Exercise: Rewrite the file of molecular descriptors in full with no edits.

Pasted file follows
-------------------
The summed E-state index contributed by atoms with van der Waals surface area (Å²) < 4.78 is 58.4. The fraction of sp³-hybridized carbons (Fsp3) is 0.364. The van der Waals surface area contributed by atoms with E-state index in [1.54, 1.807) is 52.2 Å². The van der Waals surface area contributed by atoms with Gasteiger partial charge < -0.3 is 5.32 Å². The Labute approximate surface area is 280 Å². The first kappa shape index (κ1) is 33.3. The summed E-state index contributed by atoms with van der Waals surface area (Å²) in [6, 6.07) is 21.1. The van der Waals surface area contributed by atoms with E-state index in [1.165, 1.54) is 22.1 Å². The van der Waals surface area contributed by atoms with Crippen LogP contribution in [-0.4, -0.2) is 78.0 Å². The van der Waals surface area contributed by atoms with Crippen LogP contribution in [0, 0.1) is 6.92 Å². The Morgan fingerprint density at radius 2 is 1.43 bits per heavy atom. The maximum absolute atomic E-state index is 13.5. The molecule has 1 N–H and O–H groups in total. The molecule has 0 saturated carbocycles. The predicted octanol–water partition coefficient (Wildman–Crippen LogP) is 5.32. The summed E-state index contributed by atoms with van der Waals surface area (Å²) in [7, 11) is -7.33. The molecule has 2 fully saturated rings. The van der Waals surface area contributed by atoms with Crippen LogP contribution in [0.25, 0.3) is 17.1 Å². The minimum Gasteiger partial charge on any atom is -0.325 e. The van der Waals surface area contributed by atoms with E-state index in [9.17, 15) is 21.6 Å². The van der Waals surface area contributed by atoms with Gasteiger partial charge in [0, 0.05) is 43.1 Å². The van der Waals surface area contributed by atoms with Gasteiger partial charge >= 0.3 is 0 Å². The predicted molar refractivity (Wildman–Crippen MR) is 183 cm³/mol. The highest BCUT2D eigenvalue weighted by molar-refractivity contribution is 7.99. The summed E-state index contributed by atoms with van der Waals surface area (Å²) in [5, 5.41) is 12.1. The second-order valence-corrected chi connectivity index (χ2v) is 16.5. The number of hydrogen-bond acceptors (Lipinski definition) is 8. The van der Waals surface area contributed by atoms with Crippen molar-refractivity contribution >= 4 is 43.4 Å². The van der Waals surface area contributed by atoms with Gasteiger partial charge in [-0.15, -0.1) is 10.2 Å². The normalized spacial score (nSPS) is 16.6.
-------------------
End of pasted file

The summed E-state index contributed by atoms with van der Waals surface area (Å²) < 4.78 is 58.4. The fraction of sp³-hybridized carbons (Fsp3) is 0.364. The van der Waals surface area contributed by atoms with E-state index in [1.54, 1.807) is 52.2 Å². The van der Waals surface area contributed by atoms with Gasteiger partial charge < -0.3 is 5.32 Å². The Labute approximate surface area is 280 Å². The first kappa shape index (κ1) is 33.3. The summed E-state index contributed by atoms with van der Waals surface area (Å²) in [6, 6.07) is 21.1. The van der Waals surface area contributed by atoms with E-state index in [1.165, 1.54) is 22.1 Å². The van der Waals surface area contributed by atoms with Crippen LogP contribution in [-0.4, -0.2) is 78.0 Å². The van der Waals surface area contributed by atoms with Crippen LogP contribution in [0, 0.1) is 6.92 Å². The Morgan fingerprint density at radius 2 is 1.43 bits per heavy atom. The maximum absolute atomic E-state index is 13.5. The molecule has 1 N–H and O–H groups in total. The molecule has 0 saturated carbocycles. The predicted octanol–water partition coefficient (Wildman–Crippen LogP) is 5.32. The summed E-state index contributed by atoms with van der Waals surface area (Å²) in [7, 11) is -7.33. The molecule has 2 fully saturated rings. The van der Waals surface area contributed by atoms with Crippen LogP contribution in [0.25, 0.3) is 17.1 Å². The minimum Gasteiger partial charge on any atom is -0.325 e. The van der Waals surface area contributed by atoms with E-state index in [9.17, 15) is 21.6 Å². The van der Waals surface area contributed by atoms with Gasteiger partial charge in [0, 0.05) is 43.1 Å². The van der Waals surface area contributed by atoms with Gasteiger partial charge >= 0.3 is 0 Å². The predicted molar refractivity (Wildman–Crippen MR) is 183 cm³/mol. The highest BCUT2D eigenvalue weighted by molar-refractivity contribution is 7.99. The summed E-state index contributed by atoms with van der Waals surface area (Å²) in [5, 5.41) is 12.1. The second-order valence-corrected chi connectivity index (χ2v) is 16.5. The number of hydrogen-bond acceptors (Lipinski definition) is 8. The van der Waals surface area contributed by atoms with Crippen molar-refractivity contribution >= 4 is 43.4 Å². The van der Waals surface area contributed by atoms with Gasteiger partial charge in [-0.15, -0.1) is 10.2 Å². The normalized spacial score (nSPS) is 16.6.